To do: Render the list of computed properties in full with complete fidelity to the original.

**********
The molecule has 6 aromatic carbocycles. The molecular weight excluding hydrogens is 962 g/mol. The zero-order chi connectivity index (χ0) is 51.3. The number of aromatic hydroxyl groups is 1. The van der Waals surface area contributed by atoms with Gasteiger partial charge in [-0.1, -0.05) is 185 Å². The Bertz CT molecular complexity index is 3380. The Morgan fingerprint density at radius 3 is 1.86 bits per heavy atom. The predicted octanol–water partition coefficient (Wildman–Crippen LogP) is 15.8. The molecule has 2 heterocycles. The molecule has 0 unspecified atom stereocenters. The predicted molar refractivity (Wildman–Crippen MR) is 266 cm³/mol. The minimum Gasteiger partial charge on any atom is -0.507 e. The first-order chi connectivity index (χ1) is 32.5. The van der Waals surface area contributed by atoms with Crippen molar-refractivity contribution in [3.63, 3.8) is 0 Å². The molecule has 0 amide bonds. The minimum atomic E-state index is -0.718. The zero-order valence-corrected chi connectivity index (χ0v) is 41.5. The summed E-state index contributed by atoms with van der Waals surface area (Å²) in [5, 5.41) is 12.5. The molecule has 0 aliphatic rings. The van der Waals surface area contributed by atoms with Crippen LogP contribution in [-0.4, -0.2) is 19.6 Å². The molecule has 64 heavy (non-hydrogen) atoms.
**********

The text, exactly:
The molecule has 6 aromatic carbocycles. The molecular weight excluding hydrogens is 962 g/mol. The zero-order chi connectivity index (χ0) is 51.3. The number of aromatic hydroxyl groups is 1. The van der Waals surface area contributed by atoms with Gasteiger partial charge in [-0.1, -0.05) is 185 Å². The Bertz CT molecular complexity index is 3380. The Morgan fingerprint density at radius 3 is 1.86 bits per heavy atom. The predicted octanol–water partition coefficient (Wildman–Crippen LogP) is 15.8. The molecule has 2 heterocycles. The molecule has 0 unspecified atom stereocenters. The predicted molar refractivity (Wildman–Crippen MR) is 266 cm³/mol. The minimum Gasteiger partial charge on any atom is -0.507 e. The first-order chi connectivity index (χ1) is 32.5. The van der Waals surface area contributed by atoms with Crippen molar-refractivity contribution in [3.63, 3.8) is 0 Å². The molecule has 0 amide bonds. The minimum atomic E-state index is -0.718. The zero-order valence-corrected chi connectivity index (χ0v) is 41.5. The summed E-state index contributed by atoms with van der Waals surface area (Å²) in [5, 5.41) is 12.5. The molecule has 0 aliphatic rings. The van der Waals surface area contributed by atoms with Crippen LogP contribution in [-0.4, -0.2) is 19.6 Å². The molecule has 64 heavy (non-hydrogen) atoms.